QWER: Making a pixel game in Unity

Posted by
May 8th, 2016 8:59 am

Howdy! This is my first post on LD and I thought it would be cool to share what I learned making QWER, my game jam entry for both LD35 and LowRezJam2016.

First of all, feel free to give it a go and rate it if you haven’t yet ūüėČ

Play QWER

Submitting for 2 jams at the same time meant respecting both the theme from LD35 (ShapeShift) and LowRezJam’s rules.

Here’s a summary of the main¬†rules:

  1. Resolution should be 64×64. This means that the game can only have 4096 (64×64) pixels on screen but does not limit your viewport to be 64×64. For example, QWER uses a default viewport size¬†of 640×640 but as each pixel is rendered as 10×10 onscreen, the game resolution is still 64×64.
  2. No inter-pixel movement.¬†This means that objects in the game are not allowed to move in increments lower than 1 pixel. In context of Unity’s transform component, the x,y,z of an object’s position cannot have decimals. (E.g: transform.position.x=10.4 is not allowed)

 

Taking those rules into account, here’s some¬†tips for making a pixel game in Unity:

  1. Camera Setup
    QWER Camera SettingsFirst at all we have to set the Camera Projection to Orthographic, this is because the game does not require depth and is 2D. The other thing to set is Camera Size. In Unity, an orthographic camera size is defined by the height in pixels from the centre of the viewport to the top. Since our game is 64×64, the camera size (also interpreted as half the height) is 32.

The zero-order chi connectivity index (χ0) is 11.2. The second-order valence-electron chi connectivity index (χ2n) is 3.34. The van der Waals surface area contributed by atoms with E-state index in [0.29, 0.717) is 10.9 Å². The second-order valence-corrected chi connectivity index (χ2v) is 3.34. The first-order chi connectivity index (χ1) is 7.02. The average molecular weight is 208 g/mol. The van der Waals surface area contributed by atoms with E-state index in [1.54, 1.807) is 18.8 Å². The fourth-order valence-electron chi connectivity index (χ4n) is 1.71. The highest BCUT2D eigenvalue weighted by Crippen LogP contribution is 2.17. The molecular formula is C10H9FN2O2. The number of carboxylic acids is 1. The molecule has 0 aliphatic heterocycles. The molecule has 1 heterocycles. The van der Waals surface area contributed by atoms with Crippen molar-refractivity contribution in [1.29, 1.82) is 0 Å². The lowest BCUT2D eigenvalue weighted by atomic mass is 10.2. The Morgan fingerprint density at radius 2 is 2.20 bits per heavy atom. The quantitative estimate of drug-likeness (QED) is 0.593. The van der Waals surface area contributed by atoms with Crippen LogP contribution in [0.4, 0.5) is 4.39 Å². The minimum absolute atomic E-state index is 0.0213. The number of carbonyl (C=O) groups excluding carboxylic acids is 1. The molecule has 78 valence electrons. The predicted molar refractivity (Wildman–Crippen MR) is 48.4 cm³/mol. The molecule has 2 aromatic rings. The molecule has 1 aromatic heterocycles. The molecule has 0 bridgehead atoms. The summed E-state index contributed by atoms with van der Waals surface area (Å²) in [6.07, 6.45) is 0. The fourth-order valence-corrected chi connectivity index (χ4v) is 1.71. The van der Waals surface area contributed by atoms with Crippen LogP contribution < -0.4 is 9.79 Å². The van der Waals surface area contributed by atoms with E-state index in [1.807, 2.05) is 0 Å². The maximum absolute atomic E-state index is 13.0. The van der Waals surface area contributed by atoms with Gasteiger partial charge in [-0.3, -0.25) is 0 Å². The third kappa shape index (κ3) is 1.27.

2. The Grid
    QWER The GridThat one is more of a personal preference thing. I have an empty GameObject called ‘Grid’ under which all other objects in the scene are nested. Notice as well that the Grid’s x and y positions are both -32. What this achieves is that all the nested objects’ ‘localPosition’ values will range from 0-64, 0 being left(x) and bottom(y) and 64 being right(x) and top(y). This makes it easier (for me at least) to deal with¬†object positions compared to (-32 to 32).
  3. Importing Sprites
    QWER Dot Import
    The important settings here are Pixel per Unit and Filter Mode.
    By using a Pixel per Unit value of 1, we make sure that whatever sprite we import will display at exactly the same size as the original. E.g: A 10×10 sprite will display as exactly 10×10 in the game.
    Unity’s default Filter Mode is Bilinear, which smoothes out edges. Since all our sprites are gonna be low rez, the smoothing effect will blur them out. Setting Filter Mode to Point makes sure the¬†sprites willl look sharp.
    Point:
    QWER Point FilterBilinear:
    QWER Bilinear Filter
  4. Pixel Movement
    Here’s a screenshot of the Pixel Movement Code. Code can also be found¬†here.
    Pixel Movement CodeFirst of all I’d like to say that this is not the most optimized code, but for a small game like QWER, it does the job. This script is basically a base class from which GameObjects that need to move should inherit from. What is does is internally¬†increment the values of x and y positions depending on the speed provided BUT only move the GameObject on screen when the new position reached a new integer.E.g:¬†An object at position x=0 is meant to move 0.4 pixels right¬†each second.
    Second 1: Internal x = 0 + 0.4 = 0.4, Onscreen x = 0
    Second 2: Internal x = 0.4 + 0.4 = 0.8, Onscreen x = 0
    Second 3: Internal x = 0.8 + 0.4 = 1.2, Onscreen x = 1That way, we make sure that we abide to rule #2 which is No inter-pixel movement while still allowing for all kinds of¬†move speed values.A Vector4 is passed in as parameter where x,y,z make up the position of the target and w is for the speed. Here’s an example of how it is called from a derived class: QWER Derived Code Annotation

 

That’s about it. Hope some of you guys got something useful out of this. If you wanna know more, the source code for QWER is available here. If you have any questions,comments or suggestions, you can reply on this¬†post or contact me on Twitter¬†@Orukinawa

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